Shakespeare’s romances combined tragedy with a good ending, making the eventual

happiness found better appreciated.

In conclusion, it is observed that, Shakespeare’s plays ranged from light-hearted comedies

to gut-wrenching tragedies. Characters of the highest character as well as the most

immoral, nefarious persons to grace the stage appeared in his works. He told tales of love

and revenge. The scope of Shakespeare’s work seemed to cover almost all aspects of life.

Through all of these tales, the theme that occurred consistently was the spiritual longing

of every individual for love . Shakespeare’s plays move from a hope in political salvation

to a desire for spiritual salvation, just like the Bible does. All of his plays end with some

hope that life will go on and things will get better, just as Christianity hopes for a perfect

world to come. Shakespeare abided in the thought that creation was ultimately good, as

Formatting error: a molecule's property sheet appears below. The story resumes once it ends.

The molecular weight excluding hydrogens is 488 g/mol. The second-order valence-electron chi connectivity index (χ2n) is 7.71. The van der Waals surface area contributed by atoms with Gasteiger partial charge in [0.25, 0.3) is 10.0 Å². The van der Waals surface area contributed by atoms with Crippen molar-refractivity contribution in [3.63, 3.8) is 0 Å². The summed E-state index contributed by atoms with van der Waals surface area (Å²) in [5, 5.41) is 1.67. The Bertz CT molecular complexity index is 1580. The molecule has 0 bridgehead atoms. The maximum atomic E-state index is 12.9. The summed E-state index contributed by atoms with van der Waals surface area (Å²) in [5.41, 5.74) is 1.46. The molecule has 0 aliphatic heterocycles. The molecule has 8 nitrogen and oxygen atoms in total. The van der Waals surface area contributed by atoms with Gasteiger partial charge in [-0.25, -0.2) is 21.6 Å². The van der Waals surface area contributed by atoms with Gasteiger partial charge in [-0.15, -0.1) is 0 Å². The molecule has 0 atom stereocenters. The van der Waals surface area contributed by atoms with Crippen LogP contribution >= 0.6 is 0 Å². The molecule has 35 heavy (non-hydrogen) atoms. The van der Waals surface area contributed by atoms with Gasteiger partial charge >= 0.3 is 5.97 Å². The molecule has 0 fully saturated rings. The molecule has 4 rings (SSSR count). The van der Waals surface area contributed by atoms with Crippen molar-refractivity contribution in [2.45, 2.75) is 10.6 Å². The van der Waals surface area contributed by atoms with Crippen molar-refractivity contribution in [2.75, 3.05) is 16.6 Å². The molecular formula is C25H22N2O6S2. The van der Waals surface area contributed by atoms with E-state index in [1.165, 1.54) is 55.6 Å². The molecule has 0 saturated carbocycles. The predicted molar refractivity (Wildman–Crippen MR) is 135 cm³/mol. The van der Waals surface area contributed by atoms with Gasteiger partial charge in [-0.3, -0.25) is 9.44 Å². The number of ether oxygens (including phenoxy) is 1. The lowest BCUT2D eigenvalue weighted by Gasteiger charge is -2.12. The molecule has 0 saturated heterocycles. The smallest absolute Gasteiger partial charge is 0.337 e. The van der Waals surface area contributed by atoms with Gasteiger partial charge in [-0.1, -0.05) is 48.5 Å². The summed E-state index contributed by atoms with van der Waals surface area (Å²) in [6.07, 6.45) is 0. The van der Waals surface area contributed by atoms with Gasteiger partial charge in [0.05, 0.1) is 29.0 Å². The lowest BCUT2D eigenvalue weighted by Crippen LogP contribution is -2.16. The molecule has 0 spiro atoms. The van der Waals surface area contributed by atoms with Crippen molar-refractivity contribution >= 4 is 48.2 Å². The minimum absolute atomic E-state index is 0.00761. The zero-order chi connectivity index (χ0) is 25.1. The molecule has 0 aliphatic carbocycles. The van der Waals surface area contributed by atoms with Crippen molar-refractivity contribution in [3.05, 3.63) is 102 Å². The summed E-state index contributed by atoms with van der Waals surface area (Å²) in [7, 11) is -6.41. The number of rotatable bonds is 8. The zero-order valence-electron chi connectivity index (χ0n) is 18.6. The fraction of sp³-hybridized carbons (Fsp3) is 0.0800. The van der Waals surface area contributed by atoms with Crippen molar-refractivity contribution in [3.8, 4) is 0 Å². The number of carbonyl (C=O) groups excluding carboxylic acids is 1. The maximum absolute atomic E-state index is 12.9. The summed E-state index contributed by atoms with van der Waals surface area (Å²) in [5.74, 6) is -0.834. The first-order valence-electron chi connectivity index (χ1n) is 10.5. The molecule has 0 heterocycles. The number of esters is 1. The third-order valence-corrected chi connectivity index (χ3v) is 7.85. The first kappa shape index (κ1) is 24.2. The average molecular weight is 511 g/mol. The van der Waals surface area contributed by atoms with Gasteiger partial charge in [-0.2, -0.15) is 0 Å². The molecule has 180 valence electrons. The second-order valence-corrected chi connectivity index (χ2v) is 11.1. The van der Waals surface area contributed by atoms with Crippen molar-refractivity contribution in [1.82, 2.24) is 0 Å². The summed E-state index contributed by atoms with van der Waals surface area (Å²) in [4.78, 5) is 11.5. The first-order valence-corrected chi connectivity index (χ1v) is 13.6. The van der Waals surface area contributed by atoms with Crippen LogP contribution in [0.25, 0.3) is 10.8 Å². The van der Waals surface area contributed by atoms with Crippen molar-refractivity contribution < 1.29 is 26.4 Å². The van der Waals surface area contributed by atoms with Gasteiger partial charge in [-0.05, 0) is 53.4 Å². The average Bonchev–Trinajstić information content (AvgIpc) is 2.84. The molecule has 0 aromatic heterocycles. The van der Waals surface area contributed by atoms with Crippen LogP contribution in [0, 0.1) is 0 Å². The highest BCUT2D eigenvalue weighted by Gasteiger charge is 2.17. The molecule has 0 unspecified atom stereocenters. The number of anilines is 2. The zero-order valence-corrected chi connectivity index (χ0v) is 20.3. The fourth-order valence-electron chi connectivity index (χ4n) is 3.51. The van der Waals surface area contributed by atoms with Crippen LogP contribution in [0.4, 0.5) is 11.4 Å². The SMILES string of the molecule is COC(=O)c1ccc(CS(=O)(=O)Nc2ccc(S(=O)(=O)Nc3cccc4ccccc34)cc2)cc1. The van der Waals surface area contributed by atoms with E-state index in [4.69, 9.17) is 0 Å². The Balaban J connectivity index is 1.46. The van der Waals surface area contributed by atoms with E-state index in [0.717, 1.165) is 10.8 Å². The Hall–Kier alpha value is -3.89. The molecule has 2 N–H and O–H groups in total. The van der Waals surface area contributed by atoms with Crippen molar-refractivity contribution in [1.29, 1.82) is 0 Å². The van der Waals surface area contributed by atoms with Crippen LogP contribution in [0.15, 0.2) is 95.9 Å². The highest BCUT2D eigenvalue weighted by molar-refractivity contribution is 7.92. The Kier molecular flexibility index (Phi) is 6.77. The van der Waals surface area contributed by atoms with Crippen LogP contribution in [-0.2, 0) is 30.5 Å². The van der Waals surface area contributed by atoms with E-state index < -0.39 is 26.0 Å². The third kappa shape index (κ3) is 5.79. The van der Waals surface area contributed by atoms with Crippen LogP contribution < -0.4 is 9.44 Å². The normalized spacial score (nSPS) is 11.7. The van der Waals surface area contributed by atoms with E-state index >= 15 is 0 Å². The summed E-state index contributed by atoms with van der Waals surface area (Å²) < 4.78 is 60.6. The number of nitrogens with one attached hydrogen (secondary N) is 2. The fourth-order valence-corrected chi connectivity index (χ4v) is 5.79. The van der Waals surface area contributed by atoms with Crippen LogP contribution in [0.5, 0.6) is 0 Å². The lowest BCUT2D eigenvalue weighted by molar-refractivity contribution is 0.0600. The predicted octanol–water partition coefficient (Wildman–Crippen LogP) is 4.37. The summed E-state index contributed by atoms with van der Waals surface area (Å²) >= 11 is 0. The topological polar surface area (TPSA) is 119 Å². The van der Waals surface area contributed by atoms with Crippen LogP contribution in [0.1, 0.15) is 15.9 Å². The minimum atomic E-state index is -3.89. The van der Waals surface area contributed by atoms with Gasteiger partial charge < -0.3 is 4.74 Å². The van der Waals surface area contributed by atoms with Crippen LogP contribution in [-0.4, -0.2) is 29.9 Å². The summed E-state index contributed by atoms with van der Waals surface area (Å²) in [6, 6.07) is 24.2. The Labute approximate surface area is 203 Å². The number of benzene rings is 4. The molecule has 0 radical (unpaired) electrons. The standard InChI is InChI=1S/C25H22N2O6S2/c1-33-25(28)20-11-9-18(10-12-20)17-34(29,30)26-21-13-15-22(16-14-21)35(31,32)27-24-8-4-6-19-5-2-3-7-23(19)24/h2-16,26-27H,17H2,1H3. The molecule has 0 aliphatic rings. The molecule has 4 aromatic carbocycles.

God declared it in Genesis, and he affirmed that idea in his plays.

His works emphasized the common beliefs of both sects of Christianity as well as some

distinctly Catholic ones. This in no way makes Shakespeare a Christian or, more

specifically, a Catholic. At its most fundamental point it does mean that Shakespeare had

a grand knowledge of the Bible and the Christian religion. The bizarre religious

circumstances of Shakespeare’s world played a large role in molding his works into what

they became. Right there and right then was the perfect time for Shakespeare to produce

the wonderful work he created.

Ackermann, Carl. The Bible in Shakespeare. Columbus, OH: The Lutheran Book


Knight, G. Wilson. Shakespeare and Religion. London: Routledge & Kegan Paul, 1967.

Milward, Peter. Shakespeare’s Religious Background. Chicago: Loyola University Press,